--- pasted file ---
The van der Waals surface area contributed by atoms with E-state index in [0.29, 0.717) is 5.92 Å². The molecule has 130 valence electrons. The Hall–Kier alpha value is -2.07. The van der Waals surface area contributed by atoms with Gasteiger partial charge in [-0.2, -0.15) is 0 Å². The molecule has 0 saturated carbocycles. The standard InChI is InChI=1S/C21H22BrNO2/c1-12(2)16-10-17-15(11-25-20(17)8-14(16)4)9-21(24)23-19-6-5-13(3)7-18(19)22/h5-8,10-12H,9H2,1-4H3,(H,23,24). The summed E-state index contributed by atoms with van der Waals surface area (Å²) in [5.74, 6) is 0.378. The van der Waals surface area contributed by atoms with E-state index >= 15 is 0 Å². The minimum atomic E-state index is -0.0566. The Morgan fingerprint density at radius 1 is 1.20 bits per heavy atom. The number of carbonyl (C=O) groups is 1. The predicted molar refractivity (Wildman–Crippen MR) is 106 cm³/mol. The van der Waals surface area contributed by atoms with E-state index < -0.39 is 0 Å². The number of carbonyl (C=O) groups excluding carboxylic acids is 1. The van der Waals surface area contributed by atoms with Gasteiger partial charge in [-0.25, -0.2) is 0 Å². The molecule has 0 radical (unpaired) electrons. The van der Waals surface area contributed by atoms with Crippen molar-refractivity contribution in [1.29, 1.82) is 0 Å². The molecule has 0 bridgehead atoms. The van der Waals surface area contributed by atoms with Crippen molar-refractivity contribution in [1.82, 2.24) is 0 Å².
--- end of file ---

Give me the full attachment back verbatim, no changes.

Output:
The van der Waals surface area contributed by atoms with E-state index in [0.29, 0.717) is 5.92 Å². The molecule has 130 valence electrons. The Hall–Kier alpha value is -2.07. The van der Waals surface area contributed by atoms with Gasteiger partial charge in [-0.2, -0.15) is 0 Å². The molecule has 0 saturated carbocycles. The standard InChI is InChI=1S/C21H22BrNO2/c1-12(2)16-10-17-15(11-25-20(17)8-14(16)4)9-21(24)23-19-6-5-13(3)7-18(19)22/h5-8,10-12H,9H2,1-4H3,(H,23,24). The summed E-state index contributed by atoms with van der Waals surface area (Å²) in [5.74, 6) is 0.378. The van der Waals surface area contributed by atoms with E-state index >= 15 is 0 Å². The minimum atomic E-state index is -0.0566. The Morgan fingerprint density at radius 1 is 1.20 bits per heavy atom. The number of carbonyl (C=O) groups is 1. The predicted molar refractivity (Wildman–Crippen MR) is 106 cm³/mol. The van der Waals surface area contributed by atoms with E-state index < -0.39 is 0 Å². The number of carbonyl (C=O) groups excluding carboxylic acids is 1. The van der Waals surface area contributed by atoms with Gasteiger partial charge in [-0.25, -0.2) is 0 Å². The molecule has 0 radical (unpaired) electrons. The van der Waals surface area contributed by atoms with Crippen molar-refractivity contribution in [1.29, 1.82) is 0 Å². The molecule has 0 bridgehead atoms. The van der Waals surface area contributed by atoms with Crippen molar-refractivity contribution in [1.82, 2.24) is 0 Å².